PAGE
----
In this blog, we will be looking at quarantine as it exists at the moment. We might call it “Quarantine…
There is always a trade-off. Every policy written and enforced has unintended consequences. This is certainly true of public health…
During quarantine, which is authorized as a means to protect the well-being of the public through the state police power, our civil liberties are limited. Two such related liberties are the Freedom of Speech and Assembly secured by the First Amendment to the U.S. Constitution. Given recent events, the protection of quarantine for the public good has been set against another public health issue: racism, and the violence that is its too-frequent accompaniment.
The intersection of law and public health (which considers the overall health and well-being of society) manifests itself as a discipline aptly known as public health law. Public health policy development and the subsequent enforcement of such has yielded an outcome unmatched by either discipline independently. Consider this. During the 20th century, advances in public health and its subsequent enforcement have increased the life expectancy of Americans by 25 years!
This is an unprecedented accomplishment. Vaccination, motor vehicle safety, workplace safety, food safety, family planning, drinking water fluoridation, tobacco controls, and infection control have all contributed to the overall health and well-being of American society. All of these advancements can be attributed to a salutary combination of advances in science and technology, the enactment of public health regulation, and – importantly – the crafting and dissemination of effective public health messaging.
Although enforced and often challenged in the context of Constitutional Law, public health regulation predates the Constitution. As an example, and in light of the recent pandemic, consider quarantine. Quarantine was practiced in biblical times during leprosy outbreaks, and the term itself was coined during the Black Plague (circa 1347). The term arose from the French word quarante (forty), as ships arriving in Venice were made to anchor for 40 days prior to landing. Quarantine has been implemented in the United States to prevent the spread of yellow fever, tuberculosis, smallpoxox, influenza (including the devastating Spanish Flu), SARS, and presently SARS-CoV-2.1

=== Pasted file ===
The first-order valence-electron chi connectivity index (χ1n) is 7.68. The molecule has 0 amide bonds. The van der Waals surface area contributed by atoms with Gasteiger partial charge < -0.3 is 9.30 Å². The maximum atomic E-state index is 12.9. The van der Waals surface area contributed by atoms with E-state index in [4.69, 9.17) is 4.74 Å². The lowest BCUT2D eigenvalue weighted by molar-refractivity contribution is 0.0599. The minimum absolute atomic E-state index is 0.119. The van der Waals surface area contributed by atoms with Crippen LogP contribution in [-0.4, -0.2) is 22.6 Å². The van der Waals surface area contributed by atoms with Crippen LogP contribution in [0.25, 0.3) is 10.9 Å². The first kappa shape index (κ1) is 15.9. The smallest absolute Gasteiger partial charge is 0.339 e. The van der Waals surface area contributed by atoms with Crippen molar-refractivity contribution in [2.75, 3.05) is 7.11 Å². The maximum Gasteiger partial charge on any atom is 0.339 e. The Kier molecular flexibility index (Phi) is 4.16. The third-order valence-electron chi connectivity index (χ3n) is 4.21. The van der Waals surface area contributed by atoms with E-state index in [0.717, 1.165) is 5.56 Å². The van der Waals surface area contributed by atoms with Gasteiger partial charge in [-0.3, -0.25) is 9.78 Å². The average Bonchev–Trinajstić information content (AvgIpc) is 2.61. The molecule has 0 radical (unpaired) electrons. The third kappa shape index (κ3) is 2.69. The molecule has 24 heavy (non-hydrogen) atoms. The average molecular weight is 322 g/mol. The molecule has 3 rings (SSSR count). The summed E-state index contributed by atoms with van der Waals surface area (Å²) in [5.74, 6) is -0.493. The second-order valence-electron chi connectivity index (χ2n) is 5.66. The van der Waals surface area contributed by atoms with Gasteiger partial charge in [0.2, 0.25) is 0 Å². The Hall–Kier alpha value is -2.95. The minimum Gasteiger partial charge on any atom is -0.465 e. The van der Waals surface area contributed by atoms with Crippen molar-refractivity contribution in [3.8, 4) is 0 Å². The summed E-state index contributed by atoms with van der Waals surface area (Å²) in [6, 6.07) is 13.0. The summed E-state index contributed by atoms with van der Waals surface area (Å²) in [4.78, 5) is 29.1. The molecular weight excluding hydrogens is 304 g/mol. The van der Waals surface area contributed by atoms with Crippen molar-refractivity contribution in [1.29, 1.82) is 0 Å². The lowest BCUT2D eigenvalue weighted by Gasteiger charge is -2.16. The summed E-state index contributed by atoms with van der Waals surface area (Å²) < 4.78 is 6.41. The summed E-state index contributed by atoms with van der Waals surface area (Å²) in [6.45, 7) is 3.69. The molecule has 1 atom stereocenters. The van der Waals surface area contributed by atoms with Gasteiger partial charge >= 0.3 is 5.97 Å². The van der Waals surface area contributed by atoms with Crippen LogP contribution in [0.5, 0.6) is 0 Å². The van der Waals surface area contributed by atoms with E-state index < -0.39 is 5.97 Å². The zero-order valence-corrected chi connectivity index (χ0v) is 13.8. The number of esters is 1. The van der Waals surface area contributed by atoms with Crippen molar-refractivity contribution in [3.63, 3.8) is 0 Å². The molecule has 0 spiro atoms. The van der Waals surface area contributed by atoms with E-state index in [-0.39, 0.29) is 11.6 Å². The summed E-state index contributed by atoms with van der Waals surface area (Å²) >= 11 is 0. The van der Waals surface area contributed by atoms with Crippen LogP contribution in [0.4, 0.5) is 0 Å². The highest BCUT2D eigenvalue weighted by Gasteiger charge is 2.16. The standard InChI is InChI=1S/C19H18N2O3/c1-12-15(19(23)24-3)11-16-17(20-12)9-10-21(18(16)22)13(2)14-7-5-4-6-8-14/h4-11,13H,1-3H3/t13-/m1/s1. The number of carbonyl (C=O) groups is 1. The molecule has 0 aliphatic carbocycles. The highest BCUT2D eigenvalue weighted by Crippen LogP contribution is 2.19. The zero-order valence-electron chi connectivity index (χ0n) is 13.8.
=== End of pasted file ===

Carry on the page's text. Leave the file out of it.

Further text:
Today, a combination of state law and the U.S. Constitution provide the authority for the enforcement of public health law, and set a framework for the consideration of measures designed to combat COVID-19. The police power grants each state the right to enact laws and measures designed to protect the public’s health, safety ,and welfare. In the 1824 case Gibbons v. Ogden, the United States Supreme Court stated: ” .[Q]uarantine and health laws…are considered as flowing from the acknowledged power of a State to provide for the health of its citizens.” Because a cardinal command of public health law is to use the least restrictive alternative in the face of health threats, authorities aim for voluntary confinement where possible. In the case of COVID-19, that has not always been possible. The lockdown orders have been necessary to “flatten the curve” of infection, ensuring that hospitals and front-line health care workers are not overwhelmed by a crush of cases.
Orders such a mandated lockdowns and restrictions of the size of crowds that can gather must be carefully drafted to respond to the degree of threat, though, because the police power is circumscribed by the Constitution’s guarantees of fundamental rights. In the context of a pandemic such as COVID-19, these importantly include freedom of assembly, freedom of religion, and the basic right to liberty.
In subsequent posts, we will examine and critique (among other issues) how courts have struck the balance between ensuring the public’s health and safeguarding the individual liberties that we rightly cherish, as well as other legal issues that arise under COVID-19. We welcome suggestions for future posts and encourage guest bloggers.